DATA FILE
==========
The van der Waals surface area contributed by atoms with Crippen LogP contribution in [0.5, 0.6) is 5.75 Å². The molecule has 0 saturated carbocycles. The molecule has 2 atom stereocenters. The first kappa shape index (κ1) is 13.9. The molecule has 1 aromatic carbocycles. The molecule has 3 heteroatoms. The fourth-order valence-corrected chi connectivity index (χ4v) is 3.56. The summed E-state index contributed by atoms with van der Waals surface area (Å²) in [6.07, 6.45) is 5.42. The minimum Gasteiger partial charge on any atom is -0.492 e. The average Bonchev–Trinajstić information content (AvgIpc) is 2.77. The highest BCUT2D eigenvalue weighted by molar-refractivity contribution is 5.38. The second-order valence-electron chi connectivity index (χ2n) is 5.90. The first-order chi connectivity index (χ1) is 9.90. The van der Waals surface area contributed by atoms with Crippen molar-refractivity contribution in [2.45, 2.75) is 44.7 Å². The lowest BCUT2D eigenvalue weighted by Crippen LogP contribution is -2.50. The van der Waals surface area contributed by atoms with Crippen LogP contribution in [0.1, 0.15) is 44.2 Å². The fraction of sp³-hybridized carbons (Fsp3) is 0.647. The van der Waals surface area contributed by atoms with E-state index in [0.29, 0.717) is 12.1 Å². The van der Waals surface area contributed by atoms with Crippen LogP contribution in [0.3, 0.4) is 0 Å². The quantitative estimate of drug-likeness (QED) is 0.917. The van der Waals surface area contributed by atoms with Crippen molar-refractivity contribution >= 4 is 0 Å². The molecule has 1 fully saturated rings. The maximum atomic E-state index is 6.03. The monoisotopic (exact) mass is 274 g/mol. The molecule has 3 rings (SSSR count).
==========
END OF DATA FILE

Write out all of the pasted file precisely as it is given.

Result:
The van der Waals surface area contributed by atoms with Crippen LogP contribution in [0.5, 0.6) is 5.75 Å². The molecule has 0 saturated carbocycles. The molecule has 2 atom stereocenters. The first kappa shape index (κ1) is 13.9. The molecule has 1 aromatic carbocycles. The molecule has 3 heteroatoms. The fourth-order valence-corrected chi connectivity index (χ4v) is 3.56. The summed E-state index contributed by atoms with van der Waals surface area (Å²) in [6.07, 6.45) is 5.42. The minimum Gasteiger partial charge on any atom is -0.492 e. The average Bonchev–Trinajstić information content (AvgIpc) is 2.77. The highest BCUT2D eigenvalue weighted by molar-refractivity contribution is 5.38. The second-order valence-electron chi connectivity index (χ2n) is 5.90. The first-order chi connectivity index (χ1) is 9.90. The van der Waals surface area contributed by atoms with Crippen molar-refractivity contribution in [2.45, 2.75) is 44.7 Å². The lowest BCUT2D eigenvalue weighted by Crippen LogP contribution is -2.50. The van der Waals surface area contributed by atoms with Crippen LogP contribution in [0.1, 0.15) is 44.2 Å². The fraction of sp³-hybridized carbons (Fsp3) is 0.647. The van der Waals surface area contributed by atoms with E-state index in [0.29, 0.717) is 12.1 Å². The van der Waals surface area contributed by atoms with Crippen LogP contribution in [0.3, 0.4) is 0 Å². The quantitative estimate of drug-likeness (QED) is 0.917. The van der Waals surface area contributed by atoms with Crippen molar-refractivity contribution >= 4 is 0 Å². The molecule has 1 fully saturated rings. The maximum atomic E-state index is 6.03. The monoisotopic (exact) mass is 274 g/mol. The molecule has 3 rings (SSSR count).